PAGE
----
Also showing up here is one of the great character actors Seymour Cassel as Hester Dealt. The role didn’t really call for much, but Cassel gives Dealt a personality that adds a great deal.
Colm Meaney also appears for the third time, now in what will become a very familiar role: transporter chief. He has his position, and later this season, he’ll even get a name!
I Believe I Said That: “And who will tuck him in at night?”
“I will accept that responsibility.”
“Well, we know he’ll get his sleep.”
Riker speculating on Wes’s care, Wes giving him a hard time, Worf accepting the challenge of tucking in a sixteen-year-old, and Troi delivering the snarky punchline.
Trivial Matters: After four chief engineers during the first season, they finally made La Forge the chief engineer, a position he’d retain thenceforth, with Wes taking his place at conn. Worf is now the permanent security chief. Riker also now has a beard, which he would thankfully keep (Jonathan Frakes looks so much better with the facial fuzz), save for a moment of insanity in Star Trek: Insurrection.
Worf’s calling for Troi’s pregnancy to be aborted never comes up again on screen—even when Troi and Worf start dating in the latter seasons. However, Peter David did pick up on it quite brilliantly in his novel A Rock and a Hard Place.
Guinan tells Wes that she never met the captain before reporting to the Enterprise, which is revealed to be a lie in “Time’s Arrow” (and even before that episode, many other references make it clear that Picard and Guinan’s relationship way predates his taking command of the Big E).
This story was originally a script that was written for the aborted Star Trek: Phase II series that instead mutated into Star Trek: The Motion Picture in the 1970s. The series was to launch a Paramount-based network that never got off the ground (though in 1995, Paramount would launch the United Paramount Network with Star Trek: Voyager as its flagship series). Several scripts were written for that series—another would be reworked into the TNG episode “Devil’s Due.”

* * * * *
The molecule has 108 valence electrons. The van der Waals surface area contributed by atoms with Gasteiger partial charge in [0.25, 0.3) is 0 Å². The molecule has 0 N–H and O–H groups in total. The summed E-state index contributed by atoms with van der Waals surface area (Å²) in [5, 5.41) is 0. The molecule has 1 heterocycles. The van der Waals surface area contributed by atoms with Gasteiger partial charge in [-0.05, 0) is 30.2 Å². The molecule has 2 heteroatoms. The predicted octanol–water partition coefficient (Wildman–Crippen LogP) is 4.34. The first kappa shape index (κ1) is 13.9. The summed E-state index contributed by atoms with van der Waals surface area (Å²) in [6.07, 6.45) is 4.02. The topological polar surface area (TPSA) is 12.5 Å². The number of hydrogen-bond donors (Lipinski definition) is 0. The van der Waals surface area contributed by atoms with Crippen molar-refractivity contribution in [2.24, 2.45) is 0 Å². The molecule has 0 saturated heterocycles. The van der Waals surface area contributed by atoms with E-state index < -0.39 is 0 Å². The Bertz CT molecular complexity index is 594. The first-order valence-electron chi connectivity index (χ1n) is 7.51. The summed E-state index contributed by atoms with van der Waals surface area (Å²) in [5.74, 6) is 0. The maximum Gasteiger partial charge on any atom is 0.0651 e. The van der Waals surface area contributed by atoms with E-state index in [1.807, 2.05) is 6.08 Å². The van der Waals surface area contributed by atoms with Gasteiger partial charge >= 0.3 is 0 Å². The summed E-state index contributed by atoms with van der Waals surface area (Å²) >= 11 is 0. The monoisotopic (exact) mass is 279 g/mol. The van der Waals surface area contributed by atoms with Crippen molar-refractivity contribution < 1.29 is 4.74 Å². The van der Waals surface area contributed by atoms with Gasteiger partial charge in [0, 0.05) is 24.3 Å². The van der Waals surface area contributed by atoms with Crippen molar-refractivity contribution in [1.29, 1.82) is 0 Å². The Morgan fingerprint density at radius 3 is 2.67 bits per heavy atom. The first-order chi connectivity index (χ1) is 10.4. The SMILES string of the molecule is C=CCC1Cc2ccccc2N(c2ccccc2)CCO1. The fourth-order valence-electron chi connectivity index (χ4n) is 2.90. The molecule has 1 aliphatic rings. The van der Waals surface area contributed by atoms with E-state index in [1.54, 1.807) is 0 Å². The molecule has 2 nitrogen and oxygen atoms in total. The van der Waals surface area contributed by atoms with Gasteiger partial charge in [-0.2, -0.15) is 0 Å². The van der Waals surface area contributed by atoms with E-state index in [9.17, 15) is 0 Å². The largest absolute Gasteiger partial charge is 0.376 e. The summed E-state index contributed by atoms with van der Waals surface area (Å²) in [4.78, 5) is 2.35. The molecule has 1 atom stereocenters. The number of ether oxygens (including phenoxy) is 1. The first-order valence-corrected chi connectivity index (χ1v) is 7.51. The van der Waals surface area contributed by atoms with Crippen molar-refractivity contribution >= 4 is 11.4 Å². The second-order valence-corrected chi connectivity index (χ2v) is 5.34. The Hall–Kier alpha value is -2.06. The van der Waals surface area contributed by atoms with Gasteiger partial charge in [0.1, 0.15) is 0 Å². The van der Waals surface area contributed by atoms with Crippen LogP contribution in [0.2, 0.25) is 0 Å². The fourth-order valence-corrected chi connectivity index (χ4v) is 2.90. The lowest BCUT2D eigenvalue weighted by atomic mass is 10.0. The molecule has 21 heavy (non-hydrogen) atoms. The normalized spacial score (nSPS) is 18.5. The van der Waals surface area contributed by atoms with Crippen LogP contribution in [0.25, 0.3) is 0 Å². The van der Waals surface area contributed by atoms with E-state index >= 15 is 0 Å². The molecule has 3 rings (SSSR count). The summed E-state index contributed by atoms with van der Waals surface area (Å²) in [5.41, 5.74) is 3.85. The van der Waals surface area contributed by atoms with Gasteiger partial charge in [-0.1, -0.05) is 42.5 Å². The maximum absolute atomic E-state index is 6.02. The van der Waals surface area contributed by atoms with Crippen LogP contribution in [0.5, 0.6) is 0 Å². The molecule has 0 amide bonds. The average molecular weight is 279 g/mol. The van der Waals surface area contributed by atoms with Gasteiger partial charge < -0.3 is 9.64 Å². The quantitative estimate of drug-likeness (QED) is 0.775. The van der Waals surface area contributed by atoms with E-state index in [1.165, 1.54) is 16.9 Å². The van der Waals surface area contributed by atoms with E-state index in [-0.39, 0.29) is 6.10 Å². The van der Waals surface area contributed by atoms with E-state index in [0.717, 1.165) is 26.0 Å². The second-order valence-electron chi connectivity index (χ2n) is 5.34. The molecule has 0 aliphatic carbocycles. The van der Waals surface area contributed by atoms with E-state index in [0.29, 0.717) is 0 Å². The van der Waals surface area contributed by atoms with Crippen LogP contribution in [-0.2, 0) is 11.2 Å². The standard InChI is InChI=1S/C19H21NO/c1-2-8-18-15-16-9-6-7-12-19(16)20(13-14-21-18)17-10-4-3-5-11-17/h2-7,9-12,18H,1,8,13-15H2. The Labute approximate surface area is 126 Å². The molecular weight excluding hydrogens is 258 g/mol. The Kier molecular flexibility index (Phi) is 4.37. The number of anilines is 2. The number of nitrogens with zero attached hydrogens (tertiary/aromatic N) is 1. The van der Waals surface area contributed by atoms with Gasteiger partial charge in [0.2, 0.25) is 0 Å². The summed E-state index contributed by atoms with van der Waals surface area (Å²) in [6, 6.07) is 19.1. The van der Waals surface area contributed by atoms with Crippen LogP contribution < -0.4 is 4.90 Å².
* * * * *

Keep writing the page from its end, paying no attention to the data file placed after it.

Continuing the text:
One reason for using an already-written script as the basis was because the season was already delayed by the 1988 writers strike. This season would be a shortened 22 episodes.
Make it So: “It was… remarkable.” The episode does a good job of establishing the new status quo, but does so at the expense of actually telling an interesting story. Troi’s pregnancy is treated as a curiosity but with a surprising lack of urgency. The child’s purpose is provided in a clumsy expository lump by Troi at the last minute—prior to that, he’s a gimmick, and not a very interesting one.
More tension is provided by the worry about the plague samples and the concern shown by Picard and Riker over transporting it, and later by Data, Dealt, La Forge, and Pulaski when the plague starts to break containment. Seymour Cassel, LeVar Burton, and Diana Muldaur in particular sell the tension of the ship in danger, which is one of the few saving graces of the hour.
Warp factor rating: 5